Hawks’ head coach Mike Budenholzer has been often preaching that one of the biggest driving forces behind this streak from the Hawks is that they kept playing “Hawks basketball.” They moved with and without the ball on offense, flied around on defense, and maintained a composure where they always exuded the confidence of being the better team.None of that happened versus the Pelicans. Obviously part of that is a credit to New Orleans, but other things were clearly the Hawks not playing like they were during the streak. They over-rotated on defense, whined to the officials, and allowed the ball to stick on offense instead of continuing the movement that the fans have come so accustomed to. Paul Millsap was particularly upset with officiating, so much so that he was finally given a technical in the third quarter after a series of calls that he strongly disagreed with. Later, Pero Antic was given a weak T after waving off an official after fouling Ryan Anderson on a jumper.

If the Wizards are victorious against the Eastern Conference-leading Hawks (they’re 0-2 so far this season), it will serve as sweet-smelling deodorant for the stench that’s been hovering over the team during this three-game losing streak: the lack of effort, lack of ball movement, loss of confidence, etc. ( TAI’s Kyle Weidie broke down the Wizards’ problems in his Wizards vs. Hornets post-mortem piece.) A convincing win against the Hawks will also help the Wizards shake the stigma that they cannot beat or consistently compete with good teams.

A loss to the Hawks would bring the Wizards’ losing streak to four, for the first time since December 6th through 14th of 2013. At least that Wizards team could blame their lackluster play on the injury to Bradley Beal, who was not in the lineup during four losses (which dropped the Wizards’ record to 10-13). Today’s Wizards team is experiencing the normal bumps and bruises that every team endures heading into the All-Star break, but all the major players and contributors are at Coach Wittman’s disposal. Another loss and another lackluster effort could lead to players-only meetings, a knee-jerk roster move, and continued doubt. It is hyperbolic to say tonight’s game is a must-win, but a victory would sure as hell make things better for the Wizards.

The first two matchups were thoroughly dominated by the Hawks—specifically Jeff Teague, who either exploits a poor switch by the Wizards…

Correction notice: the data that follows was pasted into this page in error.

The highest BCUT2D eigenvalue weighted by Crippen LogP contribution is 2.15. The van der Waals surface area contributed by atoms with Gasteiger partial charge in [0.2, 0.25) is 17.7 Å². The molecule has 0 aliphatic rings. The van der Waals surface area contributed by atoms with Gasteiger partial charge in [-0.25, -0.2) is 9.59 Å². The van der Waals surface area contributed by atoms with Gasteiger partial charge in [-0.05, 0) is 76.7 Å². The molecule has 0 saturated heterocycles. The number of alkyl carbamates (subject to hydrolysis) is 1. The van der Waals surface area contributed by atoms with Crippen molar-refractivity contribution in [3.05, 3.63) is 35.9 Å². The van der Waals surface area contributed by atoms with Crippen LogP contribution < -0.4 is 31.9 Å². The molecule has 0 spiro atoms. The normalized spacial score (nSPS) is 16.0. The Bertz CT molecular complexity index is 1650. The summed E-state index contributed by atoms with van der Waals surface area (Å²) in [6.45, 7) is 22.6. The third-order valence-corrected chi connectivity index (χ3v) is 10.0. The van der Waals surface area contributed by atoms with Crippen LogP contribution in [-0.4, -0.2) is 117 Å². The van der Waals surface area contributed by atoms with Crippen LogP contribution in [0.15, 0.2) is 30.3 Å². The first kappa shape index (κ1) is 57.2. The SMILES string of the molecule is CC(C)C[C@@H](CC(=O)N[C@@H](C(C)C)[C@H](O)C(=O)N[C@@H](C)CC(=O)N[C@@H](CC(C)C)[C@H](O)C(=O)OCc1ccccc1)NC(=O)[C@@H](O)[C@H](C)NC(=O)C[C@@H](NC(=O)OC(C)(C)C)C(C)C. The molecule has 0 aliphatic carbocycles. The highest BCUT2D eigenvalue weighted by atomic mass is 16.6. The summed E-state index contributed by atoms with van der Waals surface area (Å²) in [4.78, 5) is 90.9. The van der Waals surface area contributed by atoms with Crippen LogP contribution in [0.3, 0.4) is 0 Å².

…or simply leaves John Wall and the rest of the Wizards defense in the dust:

The Wizards’ struggles against the Hawks start with the ball-handling of Wall. He has averaged 18 points and 10.5 assists against Teague & Co., but he’s also averaged 7.5 turnovers—double his season average of 3.7.  TAI’s Chris Thompson hypothesized that Wall’s struggles against Atlanta are far from coincidental:

Sometimes Wall’s turnovers come as a result of daring playmaking, and, anyway, in general you’re happy to live with turnover counts on the high side when they’re the product of Wall’s particular brand of fearless, heroic basketball. But too many of his eight turnovers against the Hawks were the result of frenzied, sloppy, and predictable recklessness. Wall’s jump-passes are genuinely one of the coolest things in the NBA, night to night, but turnovers are a thing that will happen when a player picks up his dribble and leaps into the air without any certainty that there’s a safe place for the ball to go. The Hawks were expecting them. The Wizards needed a more decisive and cool-headed Wall and what they got is Happy-Go-Lucky Jumping Man.

Wizards/Hawks Reading Material


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Rashad Mobley
Reporter/Writer at TAI
Rashad has been covering the NBA and the Washington Wizards since 2008—his first two years were spent at Hoops Addict before moving to Truth About It. Rashad has appeared on ESPN and college radio, SportsTalk on NewsChannel 8 in Washington D.C., and his articles have appeared on ESPN TrueHoop,, Complex Magazine, and the DCist. He considers Kareem Abdul-Jabbar a hero and he had the pleasure of interviewing him back in 2009.